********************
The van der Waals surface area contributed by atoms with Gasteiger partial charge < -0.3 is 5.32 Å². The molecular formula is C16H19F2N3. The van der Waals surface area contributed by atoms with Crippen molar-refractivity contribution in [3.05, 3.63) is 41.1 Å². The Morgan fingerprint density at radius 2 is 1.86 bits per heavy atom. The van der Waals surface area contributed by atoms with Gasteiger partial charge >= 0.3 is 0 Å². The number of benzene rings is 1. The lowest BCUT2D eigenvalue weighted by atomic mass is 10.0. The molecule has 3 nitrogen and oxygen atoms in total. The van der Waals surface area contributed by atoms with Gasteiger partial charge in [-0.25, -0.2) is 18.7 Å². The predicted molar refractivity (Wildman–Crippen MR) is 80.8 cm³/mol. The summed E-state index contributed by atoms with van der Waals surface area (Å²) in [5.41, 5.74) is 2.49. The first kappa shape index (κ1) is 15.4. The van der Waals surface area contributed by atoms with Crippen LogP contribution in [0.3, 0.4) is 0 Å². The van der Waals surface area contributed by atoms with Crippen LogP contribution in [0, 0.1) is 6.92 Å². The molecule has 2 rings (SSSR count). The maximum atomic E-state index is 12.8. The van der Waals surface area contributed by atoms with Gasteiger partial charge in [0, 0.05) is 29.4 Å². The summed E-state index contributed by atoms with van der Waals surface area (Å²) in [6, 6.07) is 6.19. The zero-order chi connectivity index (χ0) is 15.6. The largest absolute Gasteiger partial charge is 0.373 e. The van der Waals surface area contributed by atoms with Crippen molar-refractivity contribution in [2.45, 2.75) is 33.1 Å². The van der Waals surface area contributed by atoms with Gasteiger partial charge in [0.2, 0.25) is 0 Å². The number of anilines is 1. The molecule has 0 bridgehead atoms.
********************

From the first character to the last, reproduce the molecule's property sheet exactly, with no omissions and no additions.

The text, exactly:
The van der Waals surface area contributed by atoms with Gasteiger partial charge < -0.3 is 5.32 Å². The molecular formula is C16H19F2N3. The van der Waals surface area contributed by atoms with Crippen molar-refractivity contribution in [3.05, 3.63) is 41.1 Å². The Morgan fingerprint density at radius 2 is 1.86 bits per heavy atom. The van der Waals surface area contributed by atoms with Gasteiger partial charge >= 0.3 is 0 Å². The number of benzene rings is 1. The lowest BCUT2D eigenvalue weighted by atomic mass is 10.0. The molecule has 3 nitrogen and oxygen atoms in total. The van der Waals surface area contributed by atoms with Gasteiger partial charge in [-0.25, -0.2) is 18.7 Å². The predicted molar refractivity (Wildman–Crippen MR) is 80.8 cm³/mol. The summed E-state index contributed by atoms with van der Waals surface area (Å²) in [5.41, 5.74) is 2.49. The first kappa shape index (κ1) is 15.4. The van der Waals surface area contributed by atoms with Crippen LogP contribution in [0.3, 0.4) is 0 Å². The van der Waals surface area contributed by atoms with Crippen LogP contribution in [0, 0.1) is 6.92 Å². The molecule has 2 rings (SSSR count). The maximum atomic E-state index is 12.8. The van der Waals surface area contributed by atoms with Gasteiger partial charge in [0, 0.05) is 29.4 Å². The summed E-state index contributed by atoms with van der Waals surface area (Å²) in [6, 6.07) is 6.19. The zero-order chi connectivity index (χ0) is 15.6. The largest absolute Gasteiger partial charge is 0.373 e. The van der Waals surface area contributed by atoms with Crippen molar-refractivity contribution in [2.45, 2.75) is 33.1 Å². The van der Waals surface area contributed by atoms with Gasteiger partial charge in [0.2, 0.25) is 0 Å². The number of anilines is 1. The molecule has 0 bridgehead atoms.